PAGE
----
Appeared in Volume 6/1, February 1993
M.H. van Emden
LP is a powerful method for making computers do what we want. As computers can do useful things, it would seem that LP has great commercial potential. Yet it remains a largely academic pursuit: to prove theorems about it and to publish papers on it. To see how LP can fulfill its potential, we should consider it from the point of view of marketing.
Marketing must invent complete products and drive them to commanding positions in defensible market segments.
There are several key concepts in this brief statement: market segment and product. I will talk about products first.
A key notion of marketing is the distinction between a device and a product. For example, a transistor is a device, which of course had to be invented. In the typical American style of the eighties, if someone were to invent the transistor now, he would immediately leave his employer, rush off to find a friendly venture capitalist (and a lawyer to fight off his former employer), and set up his own firm. This company might make a decent living selling kits containing a Transistor and some documentation. The market would consist of electronics hobbyists keen to experiment with the amazing new device.
Wisdom borne of hindsight tells us that such a firm would only be exploiting a small fraction of the potential of solid-state electronics. We now see that the greatest impact of the device is via products. Initially these included hearing aids and pocket radios, where the distinguishing features of the new device made the biggest difference. Each of these products was an invention in its own right. It was a complete product: ready for use by the customer, who did not have to know anything about electronics and did not even need to be trained to use it.
It is easy to recognize a hearing aid as an invention. A pocket radio is not as obviously one, but is an invention nonetheless. Perhaps you are only willing to recognize the radio as an invention, but dismiss a pocket radio as mere re-packaging. Well, some of the most important inventions are new forms of packaging. These lead to new concepts in users' minds, and hence to new behaviours. In this way a product can change the world. To let you get used to this concept, let me present another example.
Marketers know that it is not wise to try and be all things to all people. Instead, they aim at market segments. When the laboratories of Lever Brothers discovered how to make detergent into solid bars, they had invented what I, in the context of this note, call a device. David Ogilvy (of the advertising agency) considered the choice of aiming a product at men with dirty hands or at ladies with dry skin. Each of these alternatives defines a product. A different product. In its way, 'Men with Dirty Hands' is an invention. So is 'Ladies with Dry Skin.' As it happens, only one of the products, the latter, was realized. Only when the 'product' was invented and was selected for 'production,' did it receive a name: DOVE. The rest is history .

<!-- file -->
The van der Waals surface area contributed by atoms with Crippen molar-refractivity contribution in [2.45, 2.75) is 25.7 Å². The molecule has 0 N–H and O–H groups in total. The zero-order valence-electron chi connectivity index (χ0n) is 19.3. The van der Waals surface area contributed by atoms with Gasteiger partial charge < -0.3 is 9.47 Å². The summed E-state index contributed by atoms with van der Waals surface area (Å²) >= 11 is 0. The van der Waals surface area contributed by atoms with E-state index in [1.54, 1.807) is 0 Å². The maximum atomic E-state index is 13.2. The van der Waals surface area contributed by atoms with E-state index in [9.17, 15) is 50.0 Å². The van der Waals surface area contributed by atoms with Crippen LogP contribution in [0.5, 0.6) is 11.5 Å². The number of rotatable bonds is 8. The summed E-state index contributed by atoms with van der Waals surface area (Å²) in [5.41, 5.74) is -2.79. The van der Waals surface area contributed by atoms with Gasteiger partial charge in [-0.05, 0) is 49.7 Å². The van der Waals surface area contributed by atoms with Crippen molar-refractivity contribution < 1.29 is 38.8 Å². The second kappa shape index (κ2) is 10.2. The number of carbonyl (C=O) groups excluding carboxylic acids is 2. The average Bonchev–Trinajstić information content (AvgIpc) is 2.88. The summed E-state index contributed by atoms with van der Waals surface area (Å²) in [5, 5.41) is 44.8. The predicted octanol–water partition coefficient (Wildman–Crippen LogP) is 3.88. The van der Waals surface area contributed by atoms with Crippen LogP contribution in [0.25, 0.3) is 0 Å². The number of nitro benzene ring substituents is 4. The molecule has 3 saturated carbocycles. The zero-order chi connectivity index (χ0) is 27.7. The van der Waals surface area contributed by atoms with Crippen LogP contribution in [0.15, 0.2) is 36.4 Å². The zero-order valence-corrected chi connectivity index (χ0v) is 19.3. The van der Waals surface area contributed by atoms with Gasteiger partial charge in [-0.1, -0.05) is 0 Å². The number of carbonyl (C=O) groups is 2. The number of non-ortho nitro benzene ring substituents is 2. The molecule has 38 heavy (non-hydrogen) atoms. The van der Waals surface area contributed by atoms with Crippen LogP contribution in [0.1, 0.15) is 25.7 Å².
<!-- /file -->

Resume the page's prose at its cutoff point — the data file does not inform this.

Even a scientist exploits this kind of invention. Were you ever in a position where you had plenty of 'material' (theorems, observations), but had great trouble writing it up? You had the equivalent of a device, but did not know what to do with it: you still needed to invent a product. The difference between a notebook with theorems or observations and a paper that makes an impact is an invention similar to the one that gave the world DOVE. A successful scientist, even one who never comes near to any application, let alone commercial exploitation of his work, is good at a form of marketing. His papers have to be products if they are to make an impact. If it is too hard to base a product on the material, then it may be that the theorems or observations are not worth knowing.
I view LP as an invention similar to solid-state electronics: a device with enormous potential. I view Prolog as analogous to the early Transistor. It is an experimenter's kit, useful in a limited way, but only just starting to exploit the potential of LP. The analogs of the portable radio and the hearing aid are still to come. They will only come about as the result of additional inventions.
In what direction should we look? One possibility is the adaptation of existing inventions, such as spreadsheets  and relational tables . Another one is to take Prolog as starting point and ask for what applications it is superior to other languages, without any doubt. I am afraid the answer is 'none', although Prolog is superior, in a general, rather vague way. There are certain application areas where Prolog almost makes it, for example:
 David Ogilvy: 'On Advertising,' Wiley, Toronto, 1983.
 M.H. van Emden: 'Rational reconstruction in computing,' unpublished memorandum vE-89-28.
 M.H. van Emden, M. Ohki, and A. Takeuchi: 'Spreadsheets as a subset of LP', New Generation Computing, vol. 4 (1986), pp.287-304.
 M.H.M. Cheng, M.H. van Emden, and J.H.M. Lee: 'Tables as user interface for logic programs', Proc. Int. Conf. Fifth Generation Computer Systems 1988, pp.784-791.
 H. Gallaire: 'Boosting LP', Proc. 4th Int. Conf. on LP, Jean-Louis Lassez (ed.), MIT Press 1987, pp.962-988.
M.H. van Emden Dept. of Computer Science Univ. of Victoria Victoria, B.C., Canada Email: firstname.lastname@example.org